So I decided to skip lunch and be a tourist. The garden itself is not among the best in Japan, but one has to admit that the local daimyo found a good way how to incorporate the obligatory "small pond" and "hill" into his garden:
I had taken a full access ticket, that also included a guided tour of the main building and a matcha, which came with a special sweet, that if I understood correctly among others contained shitake (a mushroom) and yuzu (a citric).
In the garden, as in so many others there was an exhibition of flowers. I normally always walk by these flowers just looking at them from far, but here there were detailed descriptions of what was the specific beauty of these flowers:
I think it is hard to guess, but these flowers here are admired for being a set of 6 pots (each pot has 3 flowers), with 6 varieties of chrysanthemum with at least 3 colours, where the front flowers must be shorter and taller flowers to the rear. Also the colour arrangement is decided BEFORE growing the flowers, so while they are growing height control is important (which apparently is achieved by some grow controller). And I always thought that these were simply flowers.
There were different displays. From 1 pot (always with 3 flowers) at maximum 40 cm height to arrangement of 12 different pots, all arranged per height both within the same pot and across the row of pots. And then there was this unruly flower explosion in the form of two daimyos:
The garden is part of UNESCO world heritage as part of the Meiji Industrialization heritage sites, because it belonged to the Shimadzu clan, a very powerful and apparently forward looking Daimyo who controlled the South of Kyushu and Okinawa. Through Okinawa even during the Japanese isolation centuries they were trading with foreign countries and acquired Western weapons and technology. Once Western countries were lurking ever closer to Japan, the daimyo decided that it was time to produce similar weapons and that he needed large industrial plants for that. So a number of plants were built, this building here being the oldest survivor or a industry plant in Japan:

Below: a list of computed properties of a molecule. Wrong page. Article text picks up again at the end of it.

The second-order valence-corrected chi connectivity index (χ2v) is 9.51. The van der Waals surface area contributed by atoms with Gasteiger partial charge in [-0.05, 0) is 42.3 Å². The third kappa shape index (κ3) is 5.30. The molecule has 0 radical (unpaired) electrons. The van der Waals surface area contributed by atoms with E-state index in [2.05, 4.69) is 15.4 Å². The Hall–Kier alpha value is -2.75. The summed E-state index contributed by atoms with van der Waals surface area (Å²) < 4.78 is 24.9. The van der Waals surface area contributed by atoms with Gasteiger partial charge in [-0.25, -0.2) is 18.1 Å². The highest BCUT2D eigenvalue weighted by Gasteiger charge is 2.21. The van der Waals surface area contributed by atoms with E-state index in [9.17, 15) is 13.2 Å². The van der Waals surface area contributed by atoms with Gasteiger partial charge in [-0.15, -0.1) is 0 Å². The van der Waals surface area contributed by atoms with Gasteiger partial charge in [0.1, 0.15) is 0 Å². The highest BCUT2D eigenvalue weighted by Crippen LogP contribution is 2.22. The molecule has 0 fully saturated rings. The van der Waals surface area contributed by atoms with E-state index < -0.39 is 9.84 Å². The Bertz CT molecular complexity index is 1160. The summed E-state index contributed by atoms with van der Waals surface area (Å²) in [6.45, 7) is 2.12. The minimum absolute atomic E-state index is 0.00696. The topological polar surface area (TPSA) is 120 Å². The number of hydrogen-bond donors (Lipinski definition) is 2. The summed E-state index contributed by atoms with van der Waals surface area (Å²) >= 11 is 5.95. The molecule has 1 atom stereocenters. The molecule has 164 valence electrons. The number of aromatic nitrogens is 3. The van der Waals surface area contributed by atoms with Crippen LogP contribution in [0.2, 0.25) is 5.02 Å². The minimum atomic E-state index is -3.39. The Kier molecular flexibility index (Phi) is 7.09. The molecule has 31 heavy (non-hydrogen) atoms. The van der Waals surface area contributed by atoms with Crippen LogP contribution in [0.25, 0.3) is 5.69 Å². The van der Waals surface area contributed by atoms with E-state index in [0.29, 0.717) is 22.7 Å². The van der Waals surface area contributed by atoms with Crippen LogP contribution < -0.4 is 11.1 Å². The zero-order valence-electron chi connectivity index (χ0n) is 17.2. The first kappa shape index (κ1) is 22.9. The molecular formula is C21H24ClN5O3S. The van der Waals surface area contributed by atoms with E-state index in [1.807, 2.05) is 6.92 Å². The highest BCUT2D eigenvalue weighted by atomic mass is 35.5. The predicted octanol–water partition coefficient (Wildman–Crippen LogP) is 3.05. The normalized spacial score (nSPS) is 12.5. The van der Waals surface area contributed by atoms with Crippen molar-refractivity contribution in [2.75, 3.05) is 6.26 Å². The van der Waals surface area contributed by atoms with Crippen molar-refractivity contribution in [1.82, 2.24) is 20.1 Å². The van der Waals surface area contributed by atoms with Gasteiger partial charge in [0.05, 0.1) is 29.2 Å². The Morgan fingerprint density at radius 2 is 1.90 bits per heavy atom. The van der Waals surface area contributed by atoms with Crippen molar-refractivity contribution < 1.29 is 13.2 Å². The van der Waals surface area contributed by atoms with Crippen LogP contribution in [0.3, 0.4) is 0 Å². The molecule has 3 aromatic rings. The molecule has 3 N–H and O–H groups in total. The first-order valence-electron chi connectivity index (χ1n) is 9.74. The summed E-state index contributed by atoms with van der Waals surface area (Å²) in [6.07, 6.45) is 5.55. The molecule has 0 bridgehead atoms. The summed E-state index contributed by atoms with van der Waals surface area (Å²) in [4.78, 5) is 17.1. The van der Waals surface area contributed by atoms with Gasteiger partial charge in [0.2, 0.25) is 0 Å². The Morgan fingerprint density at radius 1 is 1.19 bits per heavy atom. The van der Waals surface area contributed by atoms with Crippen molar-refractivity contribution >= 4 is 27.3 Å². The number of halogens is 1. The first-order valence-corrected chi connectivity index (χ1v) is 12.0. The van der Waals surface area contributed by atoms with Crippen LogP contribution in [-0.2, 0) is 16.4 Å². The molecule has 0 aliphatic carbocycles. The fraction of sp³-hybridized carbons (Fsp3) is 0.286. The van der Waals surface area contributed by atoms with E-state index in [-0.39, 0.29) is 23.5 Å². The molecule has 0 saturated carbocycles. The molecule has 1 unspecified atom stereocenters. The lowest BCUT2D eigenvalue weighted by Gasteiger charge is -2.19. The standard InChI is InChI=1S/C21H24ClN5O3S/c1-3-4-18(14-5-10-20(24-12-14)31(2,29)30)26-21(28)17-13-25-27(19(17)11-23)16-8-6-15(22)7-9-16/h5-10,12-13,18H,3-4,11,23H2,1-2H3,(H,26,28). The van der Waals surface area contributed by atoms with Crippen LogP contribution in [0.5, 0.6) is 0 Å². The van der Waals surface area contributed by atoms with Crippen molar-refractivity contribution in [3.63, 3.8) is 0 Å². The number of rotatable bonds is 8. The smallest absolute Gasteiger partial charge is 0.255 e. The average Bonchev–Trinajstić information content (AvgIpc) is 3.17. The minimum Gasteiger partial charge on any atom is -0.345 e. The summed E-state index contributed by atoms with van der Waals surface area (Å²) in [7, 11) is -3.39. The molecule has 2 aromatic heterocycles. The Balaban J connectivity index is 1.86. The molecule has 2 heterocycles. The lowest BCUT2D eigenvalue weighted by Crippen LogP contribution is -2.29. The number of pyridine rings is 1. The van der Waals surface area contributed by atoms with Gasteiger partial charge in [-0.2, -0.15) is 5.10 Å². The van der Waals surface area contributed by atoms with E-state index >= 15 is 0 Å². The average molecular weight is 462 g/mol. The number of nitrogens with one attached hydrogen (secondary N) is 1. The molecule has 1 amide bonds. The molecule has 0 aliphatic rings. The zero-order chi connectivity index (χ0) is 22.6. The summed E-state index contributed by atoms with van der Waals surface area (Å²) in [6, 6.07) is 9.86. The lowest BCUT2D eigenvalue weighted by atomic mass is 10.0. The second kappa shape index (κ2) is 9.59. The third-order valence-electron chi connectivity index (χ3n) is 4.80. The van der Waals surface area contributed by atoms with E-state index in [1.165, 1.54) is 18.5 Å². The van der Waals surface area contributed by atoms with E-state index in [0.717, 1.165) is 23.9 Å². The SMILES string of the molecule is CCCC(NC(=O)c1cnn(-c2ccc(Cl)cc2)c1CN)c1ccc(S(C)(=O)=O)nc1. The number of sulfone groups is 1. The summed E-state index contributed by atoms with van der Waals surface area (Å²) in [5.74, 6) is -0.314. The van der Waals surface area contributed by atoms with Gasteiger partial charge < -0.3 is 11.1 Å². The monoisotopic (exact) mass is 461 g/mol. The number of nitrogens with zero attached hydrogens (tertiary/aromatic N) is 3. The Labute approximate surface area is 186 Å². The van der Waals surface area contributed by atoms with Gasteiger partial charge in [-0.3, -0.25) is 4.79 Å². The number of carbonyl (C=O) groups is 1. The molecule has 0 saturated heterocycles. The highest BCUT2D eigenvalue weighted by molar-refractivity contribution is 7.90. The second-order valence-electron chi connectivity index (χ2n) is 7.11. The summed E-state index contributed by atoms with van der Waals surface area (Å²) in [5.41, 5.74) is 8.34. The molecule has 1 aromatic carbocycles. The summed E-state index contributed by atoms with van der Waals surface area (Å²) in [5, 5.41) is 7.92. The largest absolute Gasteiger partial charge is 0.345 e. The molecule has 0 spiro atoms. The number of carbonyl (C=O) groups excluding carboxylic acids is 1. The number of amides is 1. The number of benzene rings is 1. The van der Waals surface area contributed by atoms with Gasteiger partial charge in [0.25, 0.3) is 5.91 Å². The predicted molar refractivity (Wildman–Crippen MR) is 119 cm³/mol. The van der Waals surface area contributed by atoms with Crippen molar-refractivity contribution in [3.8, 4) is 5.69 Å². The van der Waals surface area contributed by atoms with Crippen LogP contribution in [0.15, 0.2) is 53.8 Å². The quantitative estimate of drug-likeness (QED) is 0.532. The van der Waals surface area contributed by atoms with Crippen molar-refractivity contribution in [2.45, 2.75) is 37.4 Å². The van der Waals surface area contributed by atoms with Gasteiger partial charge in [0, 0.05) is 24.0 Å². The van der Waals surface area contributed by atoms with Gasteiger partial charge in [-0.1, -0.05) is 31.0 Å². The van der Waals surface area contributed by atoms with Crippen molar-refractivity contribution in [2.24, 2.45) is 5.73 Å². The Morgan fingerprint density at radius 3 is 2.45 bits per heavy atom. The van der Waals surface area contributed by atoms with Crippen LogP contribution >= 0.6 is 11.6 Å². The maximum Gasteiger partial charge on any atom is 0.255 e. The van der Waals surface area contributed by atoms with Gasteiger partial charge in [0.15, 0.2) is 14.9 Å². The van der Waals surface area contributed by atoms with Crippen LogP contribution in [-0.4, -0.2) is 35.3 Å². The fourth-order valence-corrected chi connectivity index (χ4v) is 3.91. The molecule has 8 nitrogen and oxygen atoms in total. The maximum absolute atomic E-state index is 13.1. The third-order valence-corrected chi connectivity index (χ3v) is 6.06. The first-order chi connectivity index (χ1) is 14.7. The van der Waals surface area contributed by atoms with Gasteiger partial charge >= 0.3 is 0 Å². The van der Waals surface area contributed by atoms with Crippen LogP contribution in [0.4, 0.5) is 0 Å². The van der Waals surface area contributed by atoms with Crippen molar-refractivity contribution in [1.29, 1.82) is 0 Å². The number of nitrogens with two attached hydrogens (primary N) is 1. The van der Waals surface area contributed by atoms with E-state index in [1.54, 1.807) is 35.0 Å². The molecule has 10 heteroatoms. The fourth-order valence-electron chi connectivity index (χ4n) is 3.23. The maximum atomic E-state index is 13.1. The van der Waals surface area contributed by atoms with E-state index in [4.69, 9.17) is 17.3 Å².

In this building is a nice and partially English explained exhibition about the Shimadzu clan and the Shuseikan project, an industrialization project at the end of Edo and beginning of Meiji period, initially started in order to produce weapons to potentially withstand Western powers. But then also developped glass and porcelain manufacturing among many other technologies, including learning how to built steam machines.
There was also an interesting description of trade in the period of Japan's closure to all external contacts. Per the museum some trade still continued, by pirates, who as you could not BUY something in foreign countries, raided the coasts for goods to sell. Not sure if one could order a specific item from them...
It was getting colder, so I put on my cardigan and the fleece jacket for the final ride into town. During the ride I also passed close to this monument for the arrival of Francisco Javier in Japan:
And thus I arrived to my hotel, which is in a very lively place of downtown Kagoshima, but my room is probably quiet and I had a good dinner of Satsuma cuisine in a restaurant suggested by the hotel.
Bicycle touring Japan - Ride maps
For details on the bicycle tour today in Kagoshima, checkout the below maps: